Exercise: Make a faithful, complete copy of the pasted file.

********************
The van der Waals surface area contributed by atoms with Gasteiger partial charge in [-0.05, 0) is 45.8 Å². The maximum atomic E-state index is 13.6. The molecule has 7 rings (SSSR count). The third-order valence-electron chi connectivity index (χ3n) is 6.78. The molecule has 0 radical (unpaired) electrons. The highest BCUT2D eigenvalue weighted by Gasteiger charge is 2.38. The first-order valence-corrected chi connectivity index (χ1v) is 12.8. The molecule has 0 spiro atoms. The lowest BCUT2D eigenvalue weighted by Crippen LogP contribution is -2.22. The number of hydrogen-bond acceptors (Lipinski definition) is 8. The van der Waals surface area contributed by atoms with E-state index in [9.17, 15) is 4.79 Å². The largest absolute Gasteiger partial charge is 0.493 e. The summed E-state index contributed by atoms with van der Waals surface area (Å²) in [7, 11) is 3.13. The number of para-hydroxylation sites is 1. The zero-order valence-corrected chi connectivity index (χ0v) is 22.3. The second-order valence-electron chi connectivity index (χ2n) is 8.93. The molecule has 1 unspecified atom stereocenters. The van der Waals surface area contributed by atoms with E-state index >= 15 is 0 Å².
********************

The van der Waals surface area contributed by atoms with Gasteiger partial charge in [-0.05, 0) is 45.8 Å². The maximum atomic E-state index is 13.6. The molecule has 7 rings (SSSR count). The third-order valence-electron chi connectivity index (χ3n) is 6.78. The molecule has 0 radical (unpaired) electrons. The highest BCUT2D eigenvalue weighted by Gasteiger charge is 2.38. The first-order valence-corrected chi connectivity index (χ1v) is 12.8. The molecule has 0 spiro atoms. The lowest BCUT2D eigenvalue weighted by Crippen LogP contribution is -2.22. The number of hydrogen-bond acceptors (Lipinski definition) is 8. The van der Waals surface area contributed by atoms with E-state index in [9.17, 15) is 4.79 Å². The largest absolute Gasteiger partial charge is 0.493 e. The summed E-state index contributed by atoms with van der Waals surface area (Å²) in [7, 11) is 3.13. The number of para-hydroxylation sites is 1. The zero-order valence-corrected chi connectivity index (χ0v) is 22.3. The second-order valence-electron chi connectivity index (χ2n) is 8.93. The molecule has 1 unspecified atom stereocenters. The van der Waals surface area contributed by atoms with E-state index >= 15 is 0 Å².